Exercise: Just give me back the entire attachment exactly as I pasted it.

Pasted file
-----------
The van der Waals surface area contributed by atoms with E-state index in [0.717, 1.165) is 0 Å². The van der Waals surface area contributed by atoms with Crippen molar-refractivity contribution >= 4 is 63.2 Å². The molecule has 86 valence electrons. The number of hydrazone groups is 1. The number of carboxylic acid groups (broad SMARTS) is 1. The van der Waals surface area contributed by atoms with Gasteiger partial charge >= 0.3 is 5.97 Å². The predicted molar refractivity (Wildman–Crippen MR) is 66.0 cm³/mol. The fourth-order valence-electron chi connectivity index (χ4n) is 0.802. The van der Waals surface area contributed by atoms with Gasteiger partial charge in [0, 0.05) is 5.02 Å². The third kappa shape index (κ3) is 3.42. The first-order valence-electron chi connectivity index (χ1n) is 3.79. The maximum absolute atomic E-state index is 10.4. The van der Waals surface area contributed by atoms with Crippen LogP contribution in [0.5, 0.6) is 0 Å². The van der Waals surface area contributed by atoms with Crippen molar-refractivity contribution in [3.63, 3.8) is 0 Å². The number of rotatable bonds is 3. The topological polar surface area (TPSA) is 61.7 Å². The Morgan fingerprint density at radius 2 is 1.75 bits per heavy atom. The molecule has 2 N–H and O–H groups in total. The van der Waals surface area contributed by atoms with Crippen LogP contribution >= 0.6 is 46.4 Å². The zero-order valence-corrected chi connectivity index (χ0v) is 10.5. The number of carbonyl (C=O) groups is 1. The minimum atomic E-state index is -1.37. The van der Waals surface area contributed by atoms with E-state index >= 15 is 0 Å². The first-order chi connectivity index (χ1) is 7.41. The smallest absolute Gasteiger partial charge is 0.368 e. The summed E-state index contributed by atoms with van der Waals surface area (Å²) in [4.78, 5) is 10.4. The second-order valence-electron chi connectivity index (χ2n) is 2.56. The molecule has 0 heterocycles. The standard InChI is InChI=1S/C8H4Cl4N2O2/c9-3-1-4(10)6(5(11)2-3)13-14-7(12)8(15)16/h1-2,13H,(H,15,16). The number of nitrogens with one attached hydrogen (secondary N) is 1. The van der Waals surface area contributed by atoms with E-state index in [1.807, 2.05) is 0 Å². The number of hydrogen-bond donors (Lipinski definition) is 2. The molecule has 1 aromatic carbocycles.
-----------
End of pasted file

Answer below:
The van der Waals surface area contributed by atoms with E-state index in [0.717, 1.165) is 0 Å². The van der Waals surface area contributed by atoms with Crippen molar-refractivity contribution >= 4 is 63.2 Å². The molecule has 86 valence electrons. The number of hydrazone groups is 1. The number of carboxylic acid groups (broad SMARTS) is 1. The van der Waals surface area contributed by atoms with Gasteiger partial charge >= 0.3 is 5.97 Å². The predicted molar refractivity (Wildman–Crippen MR) is 66.0 cm³/mol. The fourth-order valence-electron chi connectivity index (χ4n) is 0.802. The van der Waals surface area contributed by atoms with Gasteiger partial charge in [0, 0.05) is 5.02 Å². The third kappa shape index (κ3) is 3.42. The first-order valence-electron chi connectivity index (χ1n) is 3.79. The maximum absolute atomic E-state index is 10.4. The van der Waals surface area contributed by atoms with Crippen LogP contribution in [0.5, 0.6) is 0 Å². The van der Waals surface area contributed by atoms with Crippen molar-refractivity contribution in [3.63, 3.8) is 0 Å². The number of rotatable bonds is 3. The topological polar surface area (TPSA) is 61.7 Å². The Morgan fingerprint density at radius 2 is 1.75 bits per heavy atom. The molecule has 2 N–H and O–H groups in total. The van der Waals surface area contributed by atoms with Crippen LogP contribution >= 0.6 is 46.4 Å². The zero-order valence-corrected chi connectivity index (χ0v) is 10.5. The number of carbonyl (C=O) groups is 1. The minimum atomic E-state index is -1.37. The van der Waals surface area contributed by atoms with E-state index >= 15 is 0 Å². The first-order chi connectivity index (χ1) is 7.41. The smallest absolute Gasteiger partial charge is 0.368 e. The summed E-state index contributed by atoms with van der Waals surface area (Å²) in [4.78, 5) is 10.4. The second-order valence-electron chi connectivity index (χ2n) is 2.56. The molecule has 0 heterocycles. The standard InChI is InChI=1S/C8H4Cl4N2O2/c9-3-1-4(10)6(5(11)2-3)13-14-7(12)8(15)16/h1-2,13H,(H,15,16). The number of nitrogens with one attached hydrogen (secondary N) is 1. The van der Waals surface area contributed by atoms with E-state index in [1.807, 2.05) is 0 Å². The number of hydrogen-bond donors (Lipinski definition) is 2. The molecule has 1 aromatic carbocycles.